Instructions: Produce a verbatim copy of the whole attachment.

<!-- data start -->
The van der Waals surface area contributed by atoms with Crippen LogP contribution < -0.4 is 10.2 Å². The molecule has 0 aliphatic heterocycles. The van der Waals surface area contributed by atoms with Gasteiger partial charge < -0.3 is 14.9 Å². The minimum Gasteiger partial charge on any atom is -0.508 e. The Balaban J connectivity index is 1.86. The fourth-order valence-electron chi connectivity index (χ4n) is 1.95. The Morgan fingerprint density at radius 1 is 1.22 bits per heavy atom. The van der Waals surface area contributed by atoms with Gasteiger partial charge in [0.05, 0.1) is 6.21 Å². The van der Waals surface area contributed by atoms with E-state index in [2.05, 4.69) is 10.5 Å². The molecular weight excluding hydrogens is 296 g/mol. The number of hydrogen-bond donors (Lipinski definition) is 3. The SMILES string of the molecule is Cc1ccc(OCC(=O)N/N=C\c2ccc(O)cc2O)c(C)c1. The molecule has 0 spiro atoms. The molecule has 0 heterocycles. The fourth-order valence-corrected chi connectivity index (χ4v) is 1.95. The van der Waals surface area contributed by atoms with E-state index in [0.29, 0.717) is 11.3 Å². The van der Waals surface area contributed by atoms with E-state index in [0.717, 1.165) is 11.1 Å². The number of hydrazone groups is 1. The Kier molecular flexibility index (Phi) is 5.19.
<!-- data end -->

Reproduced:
The van der Waals surface area contributed by atoms with Crippen LogP contribution < -0.4 is 10.2 Å². The molecule has 0 aliphatic heterocycles. The van der Waals surface area contributed by atoms with Gasteiger partial charge < -0.3 is 14.9 Å². The minimum Gasteiger partial charge on any atom is -0.508 e. The Balaban J connectivity index is 1.86. The fourth-order valence-electron chi connectivity index (χ4n) is 1.95. The Morgan fingerprint density at radius 1 is 1.22 bits per heavy atom. The van der Waals surface area contributed by atoms with Gasteiger partial charge in [0.05, 0.1) is 6.21 Å². The van der Waals surface area contributed by atoms with E-state index in [2.05, 4.69) is 10.5 Å². The molecular weight excluding hydrogens is 296 g/mol. The number of hydrogen-bond donors (Lipinski definition) is 3. The SMILES string of the molecule is Cc1ccc(OCC(=O)N/N=C\c2ccc(O)cc2O)c(C)c1. The molecule has 0 spiro atoms. The molecule has 0 heterocycles. The fourth-order valence-corrected chi connectivity index (χ4v) is 1.95. The van der Waals surface area contributed by atoms with E-state index in [0.29, 0.717) is 11.3 Å². The van der Waals surface area contributed by atoms with E-state index in [0.717, 1.165) is 11.1 Å². The number of hydrazone groups is 1. The Kier molecular flexibility index (Phi) is 5.19.